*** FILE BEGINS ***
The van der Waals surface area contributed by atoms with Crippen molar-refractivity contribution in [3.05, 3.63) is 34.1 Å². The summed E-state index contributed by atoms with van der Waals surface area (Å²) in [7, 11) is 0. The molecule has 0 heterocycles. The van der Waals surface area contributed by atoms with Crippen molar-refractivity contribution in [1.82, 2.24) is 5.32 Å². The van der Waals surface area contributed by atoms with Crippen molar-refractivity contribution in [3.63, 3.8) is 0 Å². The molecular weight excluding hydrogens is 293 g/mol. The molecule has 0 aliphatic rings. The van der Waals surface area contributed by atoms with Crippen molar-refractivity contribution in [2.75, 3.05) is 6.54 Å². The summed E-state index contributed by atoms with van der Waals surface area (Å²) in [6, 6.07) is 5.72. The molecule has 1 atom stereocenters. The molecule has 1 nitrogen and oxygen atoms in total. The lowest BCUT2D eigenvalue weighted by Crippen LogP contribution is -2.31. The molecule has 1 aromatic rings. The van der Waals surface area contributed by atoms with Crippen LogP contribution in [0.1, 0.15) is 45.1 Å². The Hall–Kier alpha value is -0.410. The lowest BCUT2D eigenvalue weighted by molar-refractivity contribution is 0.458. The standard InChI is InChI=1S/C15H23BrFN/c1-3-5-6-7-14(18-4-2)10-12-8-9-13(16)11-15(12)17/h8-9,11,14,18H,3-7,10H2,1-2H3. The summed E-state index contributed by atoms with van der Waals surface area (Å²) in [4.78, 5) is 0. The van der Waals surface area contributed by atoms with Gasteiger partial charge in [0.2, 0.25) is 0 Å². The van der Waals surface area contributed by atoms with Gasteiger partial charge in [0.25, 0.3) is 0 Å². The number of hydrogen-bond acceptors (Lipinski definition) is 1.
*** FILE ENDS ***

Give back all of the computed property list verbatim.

The van der Waals surface area contributed by atoms with Crippen molar-refractivity contribution in [3.05, 3.63) is 34.1 Å². The summed E-state index contributed by atoms with van der Waals surface area (Å²) in [7, 11) is 0. The molecule has 0 heterocycles. The van der Waals surface area contributed by atoms with Crippen molar-refractivity contribution in [1.82, 2.24) is 5.32 Å². The van der Waals surface area contributed by atoms with Crippen molar-refractivity contribution in [3.63, 3.8) is 0 Å². The molecular weight excluding hydrogens is 293 g/mol. The molecule has 0 aliphatic rings. The van der Waals surface area contributed by atoms with Crippen molar-refractivity contribution in [2.75, 3.05) is 6.54 Å². The summed E-state index contributed by atoms with van der Waals surface area (Å²) in [6, 6.07) is 5.72. The molecule has 1 atom stereocenters. The molecule has 1 nitrogen and oxygen atoms in total. The lowest BCUT2D eigenvalue weighted by Crippen LogP contribution is -2.31. The molecule has 1 aromatic rings. The van der Waals surface area contributed by atoms with Crippen LogP contribution in [0.1, 0.15) is 45.1 Å². The Hall–Kier alpha value is -0.410. The lowest BCUT2D eigenvalue weighted by molar-refractivity contribution is 0.458. The standard InChI is InChI=1S/C15H23BrFN/c1-3-5-6-7-14(18-4-2)10-12-8-9-13(16)11-15(12)17/h8-9,11,14,18H,3-7,10H2,1-2H3. The summed E-state index contributed by atoms with van der Waals surface area (Å²) in [4.78, 5) is 0. The van der Waals surface area contributed by atoms with Gasteiger partial charge in [0.2, 0.25) is 0 Å². The van der Waals surface area contributed by atoms with Gasteiger partial charge in [0.25, 0.3) is 0 Å². The number of hydrogen-bond acceptors (Lipinski definition) is 1.